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  • Author or Editor: Molly A. Vitt x
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OBJECTIVE To describe outcomes for dogs after treatment of craniodorsal hip luxation with closed reduction and Ehmer sling placement and investigate potential risk factors for sling-associated tissue injury or reluxation of the affected hip at or near the time of sling removal.

DESIGN Retrospective multicenter cohort study.

ANIMALS 92 dogs.

PROCEDURES Case information was solicited from 10 veterinary medical facilities through electronic communications. Data on patient demographic information, cause of injury, presence of concurrent injuries, details of Ehmer sling placement and management, and outcome at sling removal were collected. Data were analyzed for associations with outcomes.

RESULTS 40 of 92 (43.5%) dogs had reluxation of the affected hip joint at or near the time of sling removal. Odds of reluxation occurring for dogs that had the initial injury attributed to trauma were 5 times those for dogs without known trauma (OR, 5.0; 95% confidence interval, 1.3 to 18.7). Forty-six (50%) dogs had soft tissue injuries secondary to sling use; 17 of these dogs had injuries classified as severe, including 1 dog that required limb amputation. Odds of severe sling injury for dogs that had poor owner compliance with home care instructions noted in the record, those that had the sling placed by an intern rather than a board-certified surgeon or resident, and those that were noted to have a soiled or wet bandage on ≥ 1 occasion were 12.5, 4.0, and 5.7 times those for dogs without these findings, respectively.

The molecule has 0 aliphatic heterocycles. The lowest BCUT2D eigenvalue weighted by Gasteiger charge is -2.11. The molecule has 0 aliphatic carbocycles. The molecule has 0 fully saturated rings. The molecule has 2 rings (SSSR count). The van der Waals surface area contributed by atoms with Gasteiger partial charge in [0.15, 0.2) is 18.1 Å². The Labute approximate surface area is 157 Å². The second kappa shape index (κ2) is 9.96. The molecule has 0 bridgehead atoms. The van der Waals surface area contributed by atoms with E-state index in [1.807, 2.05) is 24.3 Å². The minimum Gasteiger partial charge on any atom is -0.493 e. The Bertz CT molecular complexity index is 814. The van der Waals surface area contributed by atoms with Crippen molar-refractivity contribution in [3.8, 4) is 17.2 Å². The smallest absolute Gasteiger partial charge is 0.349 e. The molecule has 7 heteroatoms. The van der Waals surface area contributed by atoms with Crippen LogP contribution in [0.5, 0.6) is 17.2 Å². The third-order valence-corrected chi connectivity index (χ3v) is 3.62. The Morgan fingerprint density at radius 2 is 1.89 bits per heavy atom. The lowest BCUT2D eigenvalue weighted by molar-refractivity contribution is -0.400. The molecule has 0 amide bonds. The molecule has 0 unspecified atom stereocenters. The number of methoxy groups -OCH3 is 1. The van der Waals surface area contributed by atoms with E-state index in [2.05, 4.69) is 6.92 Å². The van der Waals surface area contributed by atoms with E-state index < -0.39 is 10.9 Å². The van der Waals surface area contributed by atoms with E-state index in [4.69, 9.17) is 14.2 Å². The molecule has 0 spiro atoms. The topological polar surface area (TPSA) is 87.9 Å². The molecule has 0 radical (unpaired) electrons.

CONCLUSIONS AND CLINICAL RELEVANCE Placement of an Ehmer sling following closed reduction of a craniodorsal hip luxation had a low success rate and high complication rate.

Full access
in Journal of the American Veterinary Medical Association



To explore relationships between 9-axis inertial measurement unit (IMU) output and activities of varying intensity in dogs of various sizes.


20 healthy, agility course–trained dogs of various ages and sizes.


Height, weight, body condition score, age, length from IMU to the ischium, and height of IMU to the floor were recorded. Dogs performed a series of activities (rest, walk, trot, and agility course) while wearing the IMU device. IMU and video output were reviewed by independent investigators. Correlations and multiple regression models were used to explore relationships between independent variables and IMU output.


Calibration demonstrated excellent correlation and concordance between IMUs (intraclass correlation > 0.9) and that the IMUs reliably measured a known acceleration (gravity at rest). Resultant vector magnitude {sqrt[(x^2) + (y^2) + (z^2)]} normalized to body size was calculated from the data. IMU output clearly discriminates between activities of varying intensity in the dog.


The inability to accurately measure chronic pain is a barrier to the development of new, or critical evaluation of, therapeutics. Activity monitors (AM) may be the ideal diagnostic target since they are small and provide objective data that can be collected while the pet remains in its natural environment. These results demonstrate the concurrent and predictive validity of the IMU tested. Our long-range goal is to validate an open-source algorithm for the IMU so activity in a pet’s natural environment can be used as an outcome measure in future studies.

Open access
in American Journal of Veterinary Research